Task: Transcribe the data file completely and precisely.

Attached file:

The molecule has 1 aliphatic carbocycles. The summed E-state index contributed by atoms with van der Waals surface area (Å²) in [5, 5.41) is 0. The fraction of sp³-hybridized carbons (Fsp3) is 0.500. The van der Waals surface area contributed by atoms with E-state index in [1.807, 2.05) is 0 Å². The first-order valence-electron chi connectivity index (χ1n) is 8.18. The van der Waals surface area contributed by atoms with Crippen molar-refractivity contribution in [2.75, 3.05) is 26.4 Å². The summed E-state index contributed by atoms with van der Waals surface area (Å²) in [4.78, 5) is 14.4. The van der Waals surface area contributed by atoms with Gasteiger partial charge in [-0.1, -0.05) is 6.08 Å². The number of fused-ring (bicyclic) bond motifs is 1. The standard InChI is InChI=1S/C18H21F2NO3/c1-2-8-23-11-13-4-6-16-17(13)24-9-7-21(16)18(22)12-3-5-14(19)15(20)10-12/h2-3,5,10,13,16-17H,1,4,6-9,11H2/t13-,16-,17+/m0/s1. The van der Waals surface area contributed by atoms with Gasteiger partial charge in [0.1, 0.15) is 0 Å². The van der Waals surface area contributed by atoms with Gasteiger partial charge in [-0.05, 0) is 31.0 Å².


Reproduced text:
The molecule has 1 aliphatic carbocycles. The summed E-state index contributed by atoms with van der Waals surface area (Å²) in [5, 5.41) is 0. The fraction of sp³-hybridized carbons (Fsp3) is 0.500. The van der Waals surface area contributed by atoms with E-state index in [1.807, 2.05) is 0 Å². The first-order valence-electron chi connectivity index (χ1n) is 8.18. The van der Waals surface area contributed by atoms with Crippen molar-refractivity contribution in [2.75, 3.05) is 26.4 Å². The summed E-state index contributed by atoms with van der Waals surface area (Å²) in [4.78, 5) is 14.4. The van der Waals surface area contributed by atoms with Gasteiger partial charge in [-0.1, -0.05) is 6.08 Å². The number of fused-ring (bicyclic) bond motifs is 1. The standard InChI is InChI=1S/C18H21F2NO3/c1-2-8-23-11-13-4-6-16-17(13)24-9-7-21(16)18(22)12-3-5-14(19)15(20)10-12/h2-3,5,10,13,16-17H,1,4,6-9,11H2/t13-,16-,17+/m0/s1. The van der Waals surface area contributed by atoms with Gasteiger partial charge in [0.1, 0.15) is 0 Å². The van der Waals surface area contributed by atoms with Gasteiger partial charge in [-0.05, 0) is 31.0 Å².